when rsync fails to read part of a file, it silently transfers blocks of zero bytes instead of the actual data.
This renders rsync useless for most kinds of backup applications, because in case of a hardware failure, all backups may be already destroyed by blocks of zeros, and you have a hard time to figure out which files are intact (i.e. should contain such blocks) and which are not (i.e. rsync introduced such blocks), because there isn't even a information in any log.
I'd suggest to introduce an option --ignore-read-errors which exhibits the current behaviour and fail on read-errors as per default.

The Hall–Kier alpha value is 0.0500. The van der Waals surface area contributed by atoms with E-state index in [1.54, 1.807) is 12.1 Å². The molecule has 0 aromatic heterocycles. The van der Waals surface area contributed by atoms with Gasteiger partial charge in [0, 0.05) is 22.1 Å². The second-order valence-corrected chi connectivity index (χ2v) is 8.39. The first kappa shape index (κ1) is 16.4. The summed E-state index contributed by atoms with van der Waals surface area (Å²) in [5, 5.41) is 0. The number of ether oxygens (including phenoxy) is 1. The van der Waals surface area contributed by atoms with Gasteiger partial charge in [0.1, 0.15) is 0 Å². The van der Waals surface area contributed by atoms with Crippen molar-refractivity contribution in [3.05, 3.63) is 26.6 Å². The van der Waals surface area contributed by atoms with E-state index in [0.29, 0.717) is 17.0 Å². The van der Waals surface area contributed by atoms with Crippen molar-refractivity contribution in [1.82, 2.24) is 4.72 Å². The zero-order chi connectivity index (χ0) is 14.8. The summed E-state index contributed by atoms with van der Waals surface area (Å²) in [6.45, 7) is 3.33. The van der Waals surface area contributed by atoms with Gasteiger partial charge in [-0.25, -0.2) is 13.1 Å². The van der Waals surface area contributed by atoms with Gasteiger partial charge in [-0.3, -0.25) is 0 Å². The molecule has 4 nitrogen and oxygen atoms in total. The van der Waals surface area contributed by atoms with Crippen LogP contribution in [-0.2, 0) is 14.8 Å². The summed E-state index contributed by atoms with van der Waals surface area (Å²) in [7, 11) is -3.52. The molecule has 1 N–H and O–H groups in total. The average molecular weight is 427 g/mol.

Rsync sends zeroes in an attempt to get as much of the new data to the receiver as possible; one could argue that the receiving rsync should take the data from the same offset in the basis file instead. It also sabotages the post-transfer MD4 checksum on lines 355-357 of match.c:
/* If we had a read error, send a bad checksum. */
if (buf && buf->status != 0)
That will cause the receiving rsync to delete the temporary file on line 641 of receiver.c, leaving the old but valid version of the source file intact. Rsync will produce a message like this:
WARNING: <file> failed verification -- update discarded (will try again)
So I don't think there's a problem. Wayne, please correct me if I am wrong.
ah, sorry. After double-checking this only happened with 2.6.5, i.e. the current version 2.6.8 actual throws an error message.
Fixed in newer versions.